Goodbye, REI – What Happens When You Kick A Member Out of Your Store

Three and a half years ago when we were in West Des Moines, Iowa we stopped at an REI store for the first time.  We had heard good things about their selection of outdoor gear and that was at the forefront of our minds at the time.  This chance encounter was on the trek back home from a three week long road/camping trip with our two young daughters, then 7 and 10. We bought our youngest daughter a new windbreaker jacket, a bag for my husband’s business trips and his lunch pail we use daily and got talked into the REI lifetime membership for $20.

While we were there, in the store, we met a nice lady with her 4 year old Weimaraner. He was well behaved and on a leash, but a little too excited to get a clear picture of him with our girls.  His owner (dog mom) said she brought him there often when they were out and about running errands and planning their next adventure.

My husband turned to me and said, “Well, it’s nice to know if we ever get a dog we can bring him to REI!” At the time the comment was absurd because he knew I was adamantly opposed to having a dog.  Fast forward three years and we have had our own pooch, a Soft Coated Wheaten Terrier, a hypoallergenic breed, named Bailey (check him out on Instagram @milo.danderfluff) for a little over a year.  We took him through training for all our benefit and he is very comfortable in retail spaces since his training took place inside our local Petco.  BTW, Petco is awesome.

Since then we have tried to take him to stores which welcome well-behaved, leashed pets as often as possible. Our goal is to help him continue to properly socialize, with people and pets, and mellow with each experience.  While we were in Columbus, Ohio after hiking the day before at Hocking Hills we decided to do a little shopping before heading home.  We stopped at Easton Market & Easton Town Center which are giant outdoor complexes that include loads of big name retailers. It is a neat place to stop since there were several stores we do not

have access to in our area.


Bailey & Dachshund at Easton Town Center, Columbus, OH 10-13-2019, #normansgang No. 80

First we stopped at Sierra Trading Post, then Nordstrom Rack and we were planning on going to Saks Off 5th since they all allow well behaved dogs. Our girls were itching to go home, but I wanted to go to REI since the closest one to us is 117 miles away and the chances of going there any time soon were very unlikely.  Based on our, and my brother’s, previous experiences with REI we didn’t think anything of having our well behaved pup with us when we entered the store.  My husband was looking for some new hiking boots, and I had been eyeing a pair of Ecco Yucatan sandals from there for a while.  We had wanted to buy Bailey a waterproof jacket and a better set of waterproof booties for this winter and we thought it would be a perfect opportunity to try these items on him since we were right there.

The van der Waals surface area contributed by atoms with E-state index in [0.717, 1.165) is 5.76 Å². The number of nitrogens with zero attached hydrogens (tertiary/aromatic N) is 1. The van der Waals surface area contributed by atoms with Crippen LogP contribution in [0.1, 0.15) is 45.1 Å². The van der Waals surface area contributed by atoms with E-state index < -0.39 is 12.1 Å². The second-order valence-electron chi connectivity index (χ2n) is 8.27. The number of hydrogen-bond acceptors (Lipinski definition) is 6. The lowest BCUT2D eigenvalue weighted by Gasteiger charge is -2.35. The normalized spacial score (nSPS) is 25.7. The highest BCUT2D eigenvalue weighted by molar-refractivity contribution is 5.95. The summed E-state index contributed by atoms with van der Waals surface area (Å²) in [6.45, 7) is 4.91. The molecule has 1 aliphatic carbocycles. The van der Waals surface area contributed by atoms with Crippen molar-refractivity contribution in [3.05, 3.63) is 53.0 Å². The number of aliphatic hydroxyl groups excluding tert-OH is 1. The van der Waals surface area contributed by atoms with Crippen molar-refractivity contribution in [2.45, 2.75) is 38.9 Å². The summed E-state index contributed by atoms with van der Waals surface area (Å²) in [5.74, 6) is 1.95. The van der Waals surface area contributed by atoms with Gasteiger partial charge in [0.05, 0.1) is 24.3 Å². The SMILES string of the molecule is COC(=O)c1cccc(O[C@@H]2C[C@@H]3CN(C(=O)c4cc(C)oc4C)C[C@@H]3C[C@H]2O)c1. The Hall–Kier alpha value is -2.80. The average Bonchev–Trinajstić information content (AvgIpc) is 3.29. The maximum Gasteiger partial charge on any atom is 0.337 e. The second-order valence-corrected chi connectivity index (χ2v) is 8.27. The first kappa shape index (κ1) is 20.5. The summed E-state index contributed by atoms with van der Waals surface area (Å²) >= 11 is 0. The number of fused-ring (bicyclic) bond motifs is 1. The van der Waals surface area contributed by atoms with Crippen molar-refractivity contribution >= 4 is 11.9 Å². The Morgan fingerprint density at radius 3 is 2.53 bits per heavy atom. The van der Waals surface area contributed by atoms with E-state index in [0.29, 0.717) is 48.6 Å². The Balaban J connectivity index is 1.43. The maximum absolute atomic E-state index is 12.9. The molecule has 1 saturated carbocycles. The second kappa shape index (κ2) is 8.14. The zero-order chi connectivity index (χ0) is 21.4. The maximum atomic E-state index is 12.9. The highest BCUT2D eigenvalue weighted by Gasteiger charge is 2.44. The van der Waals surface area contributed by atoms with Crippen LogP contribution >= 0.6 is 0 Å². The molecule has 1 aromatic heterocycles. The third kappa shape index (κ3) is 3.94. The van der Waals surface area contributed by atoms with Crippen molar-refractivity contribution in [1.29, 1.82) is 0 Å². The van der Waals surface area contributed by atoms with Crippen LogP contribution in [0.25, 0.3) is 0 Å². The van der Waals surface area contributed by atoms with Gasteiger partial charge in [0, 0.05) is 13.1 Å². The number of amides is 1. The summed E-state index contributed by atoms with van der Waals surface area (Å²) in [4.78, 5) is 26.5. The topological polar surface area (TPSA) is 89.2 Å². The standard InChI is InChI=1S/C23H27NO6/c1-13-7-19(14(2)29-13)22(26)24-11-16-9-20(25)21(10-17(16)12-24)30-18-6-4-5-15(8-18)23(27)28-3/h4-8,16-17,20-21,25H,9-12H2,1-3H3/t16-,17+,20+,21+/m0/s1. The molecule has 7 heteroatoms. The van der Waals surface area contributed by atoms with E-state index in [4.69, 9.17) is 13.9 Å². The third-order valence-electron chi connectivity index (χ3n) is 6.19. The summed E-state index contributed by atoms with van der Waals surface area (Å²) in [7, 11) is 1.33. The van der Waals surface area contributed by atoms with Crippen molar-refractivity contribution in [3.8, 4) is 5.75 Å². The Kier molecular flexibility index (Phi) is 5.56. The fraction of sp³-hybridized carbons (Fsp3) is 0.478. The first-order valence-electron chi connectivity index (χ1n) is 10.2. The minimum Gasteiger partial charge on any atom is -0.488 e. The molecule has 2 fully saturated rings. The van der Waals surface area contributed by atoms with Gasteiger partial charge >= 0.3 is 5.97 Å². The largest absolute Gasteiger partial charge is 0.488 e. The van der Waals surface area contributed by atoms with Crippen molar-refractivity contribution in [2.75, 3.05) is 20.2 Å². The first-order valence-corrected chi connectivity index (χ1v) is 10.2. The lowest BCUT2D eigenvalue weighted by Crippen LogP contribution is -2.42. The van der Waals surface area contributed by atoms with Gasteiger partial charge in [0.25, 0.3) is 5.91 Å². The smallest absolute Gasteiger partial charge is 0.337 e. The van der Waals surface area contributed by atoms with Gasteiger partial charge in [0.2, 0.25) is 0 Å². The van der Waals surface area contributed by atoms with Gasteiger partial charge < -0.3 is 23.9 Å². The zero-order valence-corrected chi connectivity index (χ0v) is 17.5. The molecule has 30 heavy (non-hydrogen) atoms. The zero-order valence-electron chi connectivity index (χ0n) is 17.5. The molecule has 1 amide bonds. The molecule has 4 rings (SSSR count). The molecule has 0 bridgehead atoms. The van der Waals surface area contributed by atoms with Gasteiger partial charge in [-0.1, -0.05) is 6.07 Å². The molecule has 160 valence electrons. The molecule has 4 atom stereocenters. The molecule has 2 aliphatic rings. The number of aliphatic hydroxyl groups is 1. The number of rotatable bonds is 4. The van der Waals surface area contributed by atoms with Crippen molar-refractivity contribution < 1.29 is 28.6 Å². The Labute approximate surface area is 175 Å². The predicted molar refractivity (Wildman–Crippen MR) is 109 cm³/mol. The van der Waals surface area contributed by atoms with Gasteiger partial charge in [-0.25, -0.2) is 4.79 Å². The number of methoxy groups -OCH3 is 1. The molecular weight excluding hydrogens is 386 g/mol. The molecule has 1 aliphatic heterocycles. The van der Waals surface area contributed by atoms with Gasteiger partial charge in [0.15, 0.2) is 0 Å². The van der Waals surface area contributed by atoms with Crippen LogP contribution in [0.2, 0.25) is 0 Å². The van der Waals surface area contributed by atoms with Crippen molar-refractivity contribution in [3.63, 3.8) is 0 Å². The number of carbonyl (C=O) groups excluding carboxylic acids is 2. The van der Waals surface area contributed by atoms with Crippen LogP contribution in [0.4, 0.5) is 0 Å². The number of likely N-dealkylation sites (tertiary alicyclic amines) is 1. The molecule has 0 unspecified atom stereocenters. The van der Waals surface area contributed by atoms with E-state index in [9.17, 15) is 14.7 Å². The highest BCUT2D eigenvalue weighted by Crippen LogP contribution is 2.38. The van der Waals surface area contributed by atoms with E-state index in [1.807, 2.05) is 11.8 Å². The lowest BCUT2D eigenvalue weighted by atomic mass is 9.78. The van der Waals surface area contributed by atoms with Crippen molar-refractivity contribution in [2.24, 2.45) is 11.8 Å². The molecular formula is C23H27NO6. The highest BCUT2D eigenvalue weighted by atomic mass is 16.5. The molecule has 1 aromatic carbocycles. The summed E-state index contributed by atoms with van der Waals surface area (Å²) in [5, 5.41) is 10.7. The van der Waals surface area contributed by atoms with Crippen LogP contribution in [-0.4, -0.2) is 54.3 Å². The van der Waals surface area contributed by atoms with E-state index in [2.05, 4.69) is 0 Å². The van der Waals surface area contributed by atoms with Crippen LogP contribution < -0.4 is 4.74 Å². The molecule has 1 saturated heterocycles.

That was the plan. . . until we were asked to leave.

As we worked our way through the store, and were callously ignored by the woman in the shoe department, we were stopped by whom I can only assume was the floor manager.  She said that it’s REI’s corporate policy to not allow pets in the store unless they are trying something on the dog.  Apparently, the owners are not allowed to go shopping for themselves at the same time.  The back massager we were thinking of buying that I had in my hand I promptly put back on the shelf and said, “Ok, let’s go.” I had no desire to keep looking or to give my money to a store or corporation with such an asinine policy.

A customer service representative from REI responded to this way –

“REI is a special place we want to celebrate with everyone. Our goal is to make REI an inclusive environment, where everyone will feel at ease shopping and working. Some of our locations are prohibited from allowing animals because of local and state health codes. We’ve also found that some customers are allergic to animals and/or are not comfortable around them.